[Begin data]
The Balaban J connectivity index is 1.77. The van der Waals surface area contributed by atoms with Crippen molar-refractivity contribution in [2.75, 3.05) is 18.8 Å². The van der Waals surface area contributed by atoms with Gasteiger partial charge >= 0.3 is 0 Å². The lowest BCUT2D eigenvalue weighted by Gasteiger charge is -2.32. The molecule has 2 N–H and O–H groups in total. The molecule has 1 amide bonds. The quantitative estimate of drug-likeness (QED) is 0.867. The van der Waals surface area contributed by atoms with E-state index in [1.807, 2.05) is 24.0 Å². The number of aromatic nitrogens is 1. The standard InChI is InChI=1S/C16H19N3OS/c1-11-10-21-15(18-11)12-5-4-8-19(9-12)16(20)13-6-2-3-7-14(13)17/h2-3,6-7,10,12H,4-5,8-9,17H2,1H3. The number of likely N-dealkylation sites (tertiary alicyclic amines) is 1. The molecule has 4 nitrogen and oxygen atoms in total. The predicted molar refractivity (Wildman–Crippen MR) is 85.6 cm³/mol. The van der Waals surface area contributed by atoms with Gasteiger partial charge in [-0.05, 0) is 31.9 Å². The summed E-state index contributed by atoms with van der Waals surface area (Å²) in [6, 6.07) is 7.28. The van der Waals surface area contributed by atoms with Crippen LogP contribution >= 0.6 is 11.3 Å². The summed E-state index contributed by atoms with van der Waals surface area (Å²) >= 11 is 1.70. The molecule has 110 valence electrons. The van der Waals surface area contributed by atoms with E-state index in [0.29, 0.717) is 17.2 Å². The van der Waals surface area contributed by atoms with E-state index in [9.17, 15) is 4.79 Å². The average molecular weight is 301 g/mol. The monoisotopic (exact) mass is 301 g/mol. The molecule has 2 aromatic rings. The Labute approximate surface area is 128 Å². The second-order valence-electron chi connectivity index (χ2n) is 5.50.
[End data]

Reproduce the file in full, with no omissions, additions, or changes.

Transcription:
The Balaban J connectivity index is 1.77. The van der Waals surface area contributed by atoms with Crippen molar-refractivity contribution in [2.75, 3.05) is 18.8 Å². The van der Waals surface area contributed by atoms with Gasteiger partial charge >= 0.3 is 0 Å². The lowest BCUT2D eigenvalue weighted by Gasteiger charge is -2.32. The molecule has 2 N–H and O–H groups in total. The molecule has 1 amide bonds. The quantitative estimate of drug-likeness (QED) is 0.867. The van der Waals surface area contributed by atoms with E-state index in [1.807, 2.05) is 24.0 Å². The number of aromatic nitrogens is 1. The standard InChI is InChI=1S/C16H19N3OS/c1-11-10-21-15(18-11)12-5-4-8-19(9-12)16(20)13-6-2-3-7-14(13)17/h2-3,6-7,10,12H,4-5,8-9,17H2,1H3. The number of likely N-dealkylation sites (tertiary alicyclic amines) is 1. The molecule has 4 nitrogen and oxygen atoms in total. The predicted molar refractivity (Wildman–Crippen MR) is 85.6 cm³/mol. The van der Waals surface area contributed by atoms with Gasteiger partial charge in [-0.05, 0) is 31.9 Å². The summed E-state index contributed by atoms with van der Waals surface area (Å²) in [6, 6.07) is 7.28. The van der Waals surface area contributed by atoms with Crippen LogP contribution >= 0.6 is 11.3 Å². The summed E-state index contributed by atoms with van der Waals surface area (Å²) >= 11 is 1.70. The molecule has 110 valence electrons. The van der Waals surface area contributed by atoms with E-state index in [0.29, 0.717) is 17.2 Å². The van der Waals surface area contributed by atoms with E-state index in [9.17, 15) is 4.79 Å². The average molecular weight is 301 g/mol. The monoisotopic (exact) mass is 301 g/mol. The molecule has 2 aromatic rings. The Labute approximate surface area is 128 Å². The second-order valence-electron chi connectivity index (χ2n) is 5.50.